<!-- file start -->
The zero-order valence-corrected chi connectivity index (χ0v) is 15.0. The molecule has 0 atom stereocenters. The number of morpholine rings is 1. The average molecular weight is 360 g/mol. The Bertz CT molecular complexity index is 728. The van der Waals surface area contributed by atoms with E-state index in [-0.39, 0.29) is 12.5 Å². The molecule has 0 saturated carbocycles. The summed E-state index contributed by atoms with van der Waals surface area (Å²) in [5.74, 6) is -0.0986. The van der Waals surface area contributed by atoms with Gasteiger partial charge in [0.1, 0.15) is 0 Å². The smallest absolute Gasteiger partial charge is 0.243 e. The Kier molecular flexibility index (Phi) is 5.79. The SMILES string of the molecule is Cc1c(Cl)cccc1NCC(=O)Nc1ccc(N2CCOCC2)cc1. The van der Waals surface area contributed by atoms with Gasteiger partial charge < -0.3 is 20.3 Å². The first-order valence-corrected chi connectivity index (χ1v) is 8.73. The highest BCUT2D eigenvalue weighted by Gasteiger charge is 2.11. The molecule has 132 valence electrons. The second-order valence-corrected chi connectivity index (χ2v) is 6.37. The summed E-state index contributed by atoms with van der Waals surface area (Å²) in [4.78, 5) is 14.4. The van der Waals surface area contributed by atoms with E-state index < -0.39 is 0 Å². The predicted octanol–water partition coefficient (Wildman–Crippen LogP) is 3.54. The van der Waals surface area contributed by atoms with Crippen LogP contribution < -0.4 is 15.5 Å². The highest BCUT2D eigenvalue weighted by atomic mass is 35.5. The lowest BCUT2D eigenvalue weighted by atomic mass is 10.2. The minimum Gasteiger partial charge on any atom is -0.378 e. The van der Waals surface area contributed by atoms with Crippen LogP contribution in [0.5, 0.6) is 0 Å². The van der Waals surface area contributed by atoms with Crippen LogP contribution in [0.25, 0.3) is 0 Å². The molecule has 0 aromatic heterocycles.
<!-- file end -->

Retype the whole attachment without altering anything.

The zero-order valence-corrected chi connectivity index (χ0v) is 15.0. The molecule has 0 atom stereocenters. The number of morpholine rings is 1. The average molecular weight is 360 g/mol. The Bertz CT molecular complexity index is 728. The van der Waals surface area contributed by atoms with E-state index in [-0.39, 0.29) is 12.5 Å². The molecule has 0 saturated carbocycles. The summed E-state index contributed by atoms with van der Waals surface area (Å²) in [5.74, 6) is -0.0986. The van der Waals surface area contributed by atoms with Gasteiger partial charge in [0.1, 0.15) is 0 Å². The smallest absolute Gasteiger partial charge is 0.243 e. The Kier molecular flexibility index (Phi) is 5.79. The SMILES string of the molecule is Cc1c(Cl)cccc1NCC(=O)Nc1ccc(N2CCOCC2)cc1. The van der Waals surface area contributed by atoms with Gasteiger partial charge < -0.3 is 20.3 Å². The first-order valence-corrected chi connectivity index (χ1v) is 8.73. The highest BCUT2D eigenvalue weighted by Gasteiger charge is 2.11. The molecule has 132 valence electrons. The second-order valence-corrected chi connectivity index (χ2v) is 6.37. The summed E-state index contributed by atoms with van der Waals surface area (Å²) in [4.78, 5) is 14.4. The van der Waals surface area contributed by atoms with E-state index < -0.39 is 0 Å². The predicted octanol–water partition coefficient (Wildman–Crippen LogP) is 3.54. The van der Waals surface area contributed by atoms with Crippen LogP contribution < -0.4 is 15.5 Å². The highest BCUT2D eigenvalue weighted by atomic mass is 35.5. The lowest BCUT2D eigenvalue weighted by atomic mass is 10.2. The minimum Gasteiger partial charge on any atom is -0.378 e. The van der Waals surface area contributed by atoms with Crippen LogP contribution in [0.5, 0.6) is 0 Å². The van der Waals surface area contributed by atoms with Crippen LogP contribution in [0.25, 0.3) is 0 Å². The molecule has 0 aromatic heterocycles.